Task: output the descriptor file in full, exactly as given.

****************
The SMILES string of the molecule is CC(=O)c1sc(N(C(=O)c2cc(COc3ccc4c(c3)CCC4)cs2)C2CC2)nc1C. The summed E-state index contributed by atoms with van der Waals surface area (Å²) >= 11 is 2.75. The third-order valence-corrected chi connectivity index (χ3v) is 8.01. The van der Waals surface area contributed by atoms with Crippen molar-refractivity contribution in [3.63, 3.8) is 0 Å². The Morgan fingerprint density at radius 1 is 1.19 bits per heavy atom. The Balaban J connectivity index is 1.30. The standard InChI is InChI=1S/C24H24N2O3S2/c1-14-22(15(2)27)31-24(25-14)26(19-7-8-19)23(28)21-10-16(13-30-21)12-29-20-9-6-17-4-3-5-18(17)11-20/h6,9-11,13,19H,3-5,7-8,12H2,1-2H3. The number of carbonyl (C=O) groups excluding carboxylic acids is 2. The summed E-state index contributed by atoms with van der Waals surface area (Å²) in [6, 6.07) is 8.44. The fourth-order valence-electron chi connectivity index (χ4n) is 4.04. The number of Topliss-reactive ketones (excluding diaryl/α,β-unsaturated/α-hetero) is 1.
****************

The SMILES string of the molecule is CC(=O)c1sc(N(C(=O)c2cc(COc3ccc4c(c3)CCC4)cs2)C2CC2)nc1C. The summed E-state index contributed by atoms with van der Waals surface area (Å²) >= 11 is 2.75. The third-order valence-corrected chi connectivity index (χ3v) is 8.01. The van der Waals surface area contributed by atoms with Crippen molar-refractivity contribution in [3.63, 3.8) is 0 Å². The Morgan fingerprint density at radius 1 is 1.19 bits per heavy atom. The Balaban J connectivity index is 1.30. The standard InChI is InChI=1S/C24H24N2O3S2/c1-14-22(15(2)27)31-24(25-14)26(19-7-8-19)23(28)21-10-16(13-30-21)12-29-20-9-6-17-4-3-5-18(17)11-20/h6,9-11,13,19H,3-5,7-8,12H2,1-2H3. The number of carbonyl (C=O) groups excluding carboxylic acids is 2. The summed E-state index contributed by atoms with van der Waals surface area (Å²) in [6, 6.07) is 8.44. The fourth-order valence-electron chi connectivity index (χ4n) is 4.04. The number of Topliss-reactive ketones (excluding diaryl/α,β-unsaturated/α-hetero) is 1.